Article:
Are you preparing to sit the GAMSAT (Graduate Medical School Admissions Test) in 2024? In this GAMSAT 2024 FAQ article, we cover the most commonly asked questions so that you know exactly what you’re up against. Read on to find out about the test changes for GAMSAT 2024, how to prepare for multiple test sessions, and what your test day will be like if you sit Sections 1 and 3 at a test centre.
If you’re just starting your preparation journey, we recommend gaining as much knowledge about the GAMSAT exam as possible. A great starting place is reading through our GAMSAT blogs, where we break down GAMSAT Section 1, Section 2, and Section 3, GAMSAT timing, and common GAMSAT preparation mistakes.
Table of contents
What are the GAMSAT 2024 test changes?
How can I prepare for multiple GAMSAT test sessions?
What is remote proctoring and how do I prepare for it?
How do I use the new online tests to boost my preparation?
What will my day look like if I sit Sections 1 and 3 at a test centre?
Will GAMSAT scores still be comparable to previous GAMSAT sittings?
Can I just sit one of the GAMSAT test components?
In December 2023, ACER released the GAMSAT 2024 Information Booklet, which contained a number of significant changes to the test. We explore each of these changes below.
1) Section names have been updated:
It’s worth noting that, even though the official naming has changed, many students (particularly reapplicants) are used to the old terminology and may still refer to the sections as ‘Section 1’, ‘Section 2’, and ‘Section 3’. To limit confusion, we will continue to refer to these sections using their previous names in our communications.
2) Previously, you would sit all three sections in a test centre. The exam ran for 5.25 hours, with an hour break between Section 2 and 3. If you’re sitting the GAMSAT in 2024, you will only complete Sections 1 and 3 (Humanities and Biological Sciences) in a test centre. Testing runs for 4 hours and 10 minutes, with a 20-minute lunch break between Section 1 and 3.
3) Section 2 is now remote. You will sit this part of the exam on a separate test date, around two weeks before you complete the in-person sitting (Sections 1 and 3). Plus, Sections 1 and 3 can also be taken online by students living at least a three hour drive away from the closest test venue.
4) For the test centre sitting, there are now AM and PM sessions. You will need to decide whether you’re best suited for an AM or PM test session, and sit mock exams according to the time of day that your test is booked for. Read ‘What will my day look like if I sit Sections 1 and 3 at the test centre?’ for a more comprehensive overview of this test change.
5) New official online practice tests are now available for purchase. We go through how to use these to boost your preparation later in the article.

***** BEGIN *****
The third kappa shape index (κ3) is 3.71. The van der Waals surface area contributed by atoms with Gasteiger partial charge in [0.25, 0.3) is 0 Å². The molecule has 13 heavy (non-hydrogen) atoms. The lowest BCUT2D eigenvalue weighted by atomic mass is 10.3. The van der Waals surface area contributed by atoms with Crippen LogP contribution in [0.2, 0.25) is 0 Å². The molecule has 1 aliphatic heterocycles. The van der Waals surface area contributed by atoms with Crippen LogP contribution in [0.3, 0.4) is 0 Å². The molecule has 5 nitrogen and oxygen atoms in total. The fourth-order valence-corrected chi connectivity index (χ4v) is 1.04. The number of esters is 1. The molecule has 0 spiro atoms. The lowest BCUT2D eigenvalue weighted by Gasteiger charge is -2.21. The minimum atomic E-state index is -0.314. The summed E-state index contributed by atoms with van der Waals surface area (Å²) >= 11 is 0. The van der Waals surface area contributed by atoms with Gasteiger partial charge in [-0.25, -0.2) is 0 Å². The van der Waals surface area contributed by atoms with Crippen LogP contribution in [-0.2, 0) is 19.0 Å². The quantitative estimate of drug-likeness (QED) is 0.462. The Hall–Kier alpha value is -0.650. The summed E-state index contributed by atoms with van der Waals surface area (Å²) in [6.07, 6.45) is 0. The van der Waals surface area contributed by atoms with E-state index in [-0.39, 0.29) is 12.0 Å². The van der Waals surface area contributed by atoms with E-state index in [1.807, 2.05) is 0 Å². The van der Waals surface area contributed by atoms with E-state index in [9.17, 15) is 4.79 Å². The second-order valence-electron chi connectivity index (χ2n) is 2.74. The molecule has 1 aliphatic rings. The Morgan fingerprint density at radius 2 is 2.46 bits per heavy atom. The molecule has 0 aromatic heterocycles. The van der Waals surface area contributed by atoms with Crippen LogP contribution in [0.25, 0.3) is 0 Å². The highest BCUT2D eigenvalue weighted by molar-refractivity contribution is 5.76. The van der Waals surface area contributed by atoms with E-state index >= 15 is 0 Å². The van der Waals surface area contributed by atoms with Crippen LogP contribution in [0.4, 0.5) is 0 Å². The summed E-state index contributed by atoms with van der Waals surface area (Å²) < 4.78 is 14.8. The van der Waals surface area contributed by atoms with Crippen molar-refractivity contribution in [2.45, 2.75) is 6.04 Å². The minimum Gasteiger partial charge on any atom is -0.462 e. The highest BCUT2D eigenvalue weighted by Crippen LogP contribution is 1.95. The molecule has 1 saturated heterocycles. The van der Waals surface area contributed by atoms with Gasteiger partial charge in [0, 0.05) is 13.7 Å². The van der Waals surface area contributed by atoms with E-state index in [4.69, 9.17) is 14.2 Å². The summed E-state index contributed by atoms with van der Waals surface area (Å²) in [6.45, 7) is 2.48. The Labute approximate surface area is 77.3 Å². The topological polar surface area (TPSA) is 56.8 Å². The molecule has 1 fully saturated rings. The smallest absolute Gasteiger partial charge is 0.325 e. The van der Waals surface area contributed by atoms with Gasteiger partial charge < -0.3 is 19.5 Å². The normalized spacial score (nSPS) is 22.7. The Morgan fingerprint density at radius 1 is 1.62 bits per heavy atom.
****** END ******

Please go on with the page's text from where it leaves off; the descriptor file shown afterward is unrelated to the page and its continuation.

6) Something else to be aware of is that the GAMSAT registration fee has increased from $518 to $549, and the late registration fee has increased from $105 to $110.
In the past, you would sit all three sections in a test centre, so the GAMSAT was also a test of endurance. Although you will still need to build your mental stamina for GAMSAT 2024, you should be strategic with your revision to improve your chances of performing well across all test sessions.
We advise creating a GAMSAT study timetable, so that you can split your revision into manageable chunks for all three sections and not become overwhelmed. When you do this, keep the following in mind:
Remote proctoring involves completing an exam under the supervision of a proctor through screen sharing and webcam monitoring. As part of the test changes for GAMSAT 2024, you will now be required to sit Section 2 of the exam remotely. Also, if you live more than a three hour drive from the closest test venue, you have the option of completing the test centre sitting (Sections 1 and 3) remotely too.
So what does this mean in terms of exam preparation? To ensure you’re not negatively affected by this change, we recommend the following:
Check out our GAMSAT remote proctoring blog for more tips on how to succeed in your remote proctored test session, plus find out how to book your remote exam and view the full list of technical requirements.
To succeed in the GAMSAT, you should utilise all official ACER preparation materials. Previously only E-books were available which consisted of five booklets of sample and practice questions, and practice tests in PDF format. Now, in addition to the E-books, you can purchase interactive materials for all three sections to boost your preparation.
ACER advises that you use the E-books to familiarise yourself with the style, difficulty, and types of questions that you’ll encounter in the exam. Once you’ve gained this knowledge, you can apply what you’ve learnt in the online practice tests. As Section 1 and Section 3 practice tests contain real items from previous GAMSAT exams, and are delivered via a test replica, you can feel assured that you’re simulating the exam as closely as possible. After completing the practice tests, you’ll be able to review your answers, which is critical for increasing your score. By reflecting on what type of questions you got right or wrong, you can make sure to target your practice accordingly, so that you don’t get stuck in a loop of being unable to improve.